If a user is using some kind of processing and (for example) another application has a better sounding EQ algorithm, better dither algorythms, better upsampling, then this would make sense. As an audio engineer, there are for example certain EQ plugin that I prefer the sound of. So, do you mean a better processed sound, or a better straight through sound (no EQ, upsampling, volume etc)?
If a better straight through sound, then one has to question exactly how the end DACs are being driven. Roon (https://community.roonlabs.com/t/raat-and-clock-ownership/6915/5) have described how they interact with and manage data clocking which is what I would assume to be the most likely source of subtle no-processing sound quality differences. From his description it seems to me they have taken the correct approach in effectively extending the data transfer behavior of USB over RAAT and thus Roon should not be introducing any jitter of its own making (due to forcing the PLL in a DAC to continually adjust, or by forcing async resampling) which both can introduce degredation.
If there is indeed a real sound quality issue, then those who are committed users of Roon may wish to consider passing on specific cases to Roon support to isolate specific cases of real differences.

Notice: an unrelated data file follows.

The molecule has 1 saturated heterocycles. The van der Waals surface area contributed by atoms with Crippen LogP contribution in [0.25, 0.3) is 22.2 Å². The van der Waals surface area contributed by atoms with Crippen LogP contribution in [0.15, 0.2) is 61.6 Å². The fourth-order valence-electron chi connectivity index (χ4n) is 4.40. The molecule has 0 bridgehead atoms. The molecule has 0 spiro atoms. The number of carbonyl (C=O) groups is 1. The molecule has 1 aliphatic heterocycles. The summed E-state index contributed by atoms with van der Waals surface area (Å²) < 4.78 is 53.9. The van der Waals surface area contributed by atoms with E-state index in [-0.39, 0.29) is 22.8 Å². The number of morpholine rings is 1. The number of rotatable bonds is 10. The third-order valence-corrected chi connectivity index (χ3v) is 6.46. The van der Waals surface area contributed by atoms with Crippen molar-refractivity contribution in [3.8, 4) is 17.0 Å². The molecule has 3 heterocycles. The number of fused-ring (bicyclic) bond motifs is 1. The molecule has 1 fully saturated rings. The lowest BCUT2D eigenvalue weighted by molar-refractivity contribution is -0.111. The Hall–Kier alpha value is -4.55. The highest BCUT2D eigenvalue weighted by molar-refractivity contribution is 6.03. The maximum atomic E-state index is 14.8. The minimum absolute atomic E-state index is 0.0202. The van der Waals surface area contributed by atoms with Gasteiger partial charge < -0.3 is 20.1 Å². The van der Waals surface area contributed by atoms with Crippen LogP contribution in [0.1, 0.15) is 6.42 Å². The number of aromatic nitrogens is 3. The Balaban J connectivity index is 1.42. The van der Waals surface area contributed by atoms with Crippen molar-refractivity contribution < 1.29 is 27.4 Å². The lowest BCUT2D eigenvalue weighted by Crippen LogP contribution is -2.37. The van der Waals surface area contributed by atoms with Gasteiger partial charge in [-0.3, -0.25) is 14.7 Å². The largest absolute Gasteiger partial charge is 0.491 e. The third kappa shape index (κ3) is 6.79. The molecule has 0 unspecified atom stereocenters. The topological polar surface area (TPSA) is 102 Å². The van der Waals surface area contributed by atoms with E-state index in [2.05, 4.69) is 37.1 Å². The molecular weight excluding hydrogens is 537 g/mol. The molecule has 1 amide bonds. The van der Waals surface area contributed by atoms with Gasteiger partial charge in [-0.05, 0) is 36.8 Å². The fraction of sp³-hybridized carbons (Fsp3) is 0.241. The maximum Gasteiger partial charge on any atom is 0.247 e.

Generic comments such as x sound better are not helpful. Comments such as X sound better when I set the same EQ settings on both are maybe starting points for further analysis if a specific track can be referenced. The ideal of course if there is an independent means of performing high quality capture of the resulting audio output to yield real analysable evidence, but few of us have such a capability (ie a high quality ADC that can operate at least 192K/24bit), but provided the information you do have may allow someone with the right equipment to reproduce a real issue at a specific point in a specific track if indeed there is an issue. If there is - then great - the right people have something specific to work with. If not, then the right people have some hard evidence to put some of these issues to bed. Win all round I think?
Not any other music software has allowed me to stream so effortlessy around my house and to all manor of hardware and prices. Others tried but failed at the first hurdle everytime. This for me is worth price of entry alone, it has the best multiroom functionality out there.